We want more people to understand that our government is essentially trying to send women away to terminate our pregnancies, which only adds to the stress it can cause.
Since the proposed law came into public existence there have been protests across Spain as women insist the government's changes won't stop them having abortions – they will just drive the practice underground. ‘Women who want to get an abortion will find any way possible of doing so, as they did 30 years ago when Spain had a similar draconian law to what the government is now proposing,’ Rodríguez explains. ‘However, only those who have enough money to pay for the costs of travelling – let alone the mental stability to deal with the psychological consequences of having the procedure away from home – will be able to do it. I hope this fake clinic we've built will never have to exist, but I do worry what will happen to the women who will be unable to use an abortion travel agency like ours. We are not saying abortion is great – it’s an incredibly traumatic experience – but we do want more people to understand that our government is essentially trying to send women away to terminate our pregnancies, which only adds to the stress it can cause.’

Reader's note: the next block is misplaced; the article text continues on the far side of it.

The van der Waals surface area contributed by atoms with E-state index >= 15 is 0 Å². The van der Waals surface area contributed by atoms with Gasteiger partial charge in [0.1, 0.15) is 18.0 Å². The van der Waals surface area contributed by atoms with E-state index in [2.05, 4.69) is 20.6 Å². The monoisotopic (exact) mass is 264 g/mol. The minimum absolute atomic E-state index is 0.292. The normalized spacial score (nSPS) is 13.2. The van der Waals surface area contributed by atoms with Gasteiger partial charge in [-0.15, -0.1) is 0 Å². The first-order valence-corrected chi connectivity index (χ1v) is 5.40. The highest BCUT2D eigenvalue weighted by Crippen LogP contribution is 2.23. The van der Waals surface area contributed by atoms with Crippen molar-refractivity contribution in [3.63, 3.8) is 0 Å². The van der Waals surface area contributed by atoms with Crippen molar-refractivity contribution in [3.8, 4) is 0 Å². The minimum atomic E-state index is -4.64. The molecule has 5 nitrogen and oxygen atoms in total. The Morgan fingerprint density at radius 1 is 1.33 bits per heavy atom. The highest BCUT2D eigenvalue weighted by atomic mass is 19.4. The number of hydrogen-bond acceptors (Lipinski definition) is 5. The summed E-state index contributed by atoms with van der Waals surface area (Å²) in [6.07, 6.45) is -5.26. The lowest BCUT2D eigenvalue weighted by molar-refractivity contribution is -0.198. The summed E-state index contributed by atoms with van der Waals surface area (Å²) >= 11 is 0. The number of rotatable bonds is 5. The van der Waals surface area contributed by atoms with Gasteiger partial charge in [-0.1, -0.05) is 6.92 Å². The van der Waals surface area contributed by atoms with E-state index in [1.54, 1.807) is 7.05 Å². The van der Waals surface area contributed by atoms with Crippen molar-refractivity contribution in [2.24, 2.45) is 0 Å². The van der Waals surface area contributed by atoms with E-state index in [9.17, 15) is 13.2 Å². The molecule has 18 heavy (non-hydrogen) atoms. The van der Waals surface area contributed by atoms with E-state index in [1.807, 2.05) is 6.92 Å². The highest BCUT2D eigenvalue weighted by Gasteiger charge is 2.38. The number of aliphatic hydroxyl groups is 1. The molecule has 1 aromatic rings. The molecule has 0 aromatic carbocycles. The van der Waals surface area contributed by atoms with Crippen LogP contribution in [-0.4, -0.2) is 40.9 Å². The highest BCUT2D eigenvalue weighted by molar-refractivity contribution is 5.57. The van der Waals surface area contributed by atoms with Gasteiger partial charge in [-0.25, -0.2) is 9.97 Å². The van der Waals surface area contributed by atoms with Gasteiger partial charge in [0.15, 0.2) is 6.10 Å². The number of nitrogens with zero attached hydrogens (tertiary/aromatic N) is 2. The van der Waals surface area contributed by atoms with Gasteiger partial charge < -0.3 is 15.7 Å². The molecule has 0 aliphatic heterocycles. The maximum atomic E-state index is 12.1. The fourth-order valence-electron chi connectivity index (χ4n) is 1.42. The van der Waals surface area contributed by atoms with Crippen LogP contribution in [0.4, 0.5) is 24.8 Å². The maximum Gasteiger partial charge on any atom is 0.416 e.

‘Abortion Travel’ might sound like a controversial publicity stunt, but as Cristina Rodríguez explains, all sorts of people have stopped by to show their support, ‘Young women, an entire school class, the elderly (who remember what it was like when Spain’s abortion laws were less liberal) have all come to us to tell us how disappointed and frustrated they are by what the government is doing. We’ve even had loads of young women who thought the agency was legitimate and came in wanting information – which just shows how little the government is doing to equip young women with the information they need to take control of their sexual health.’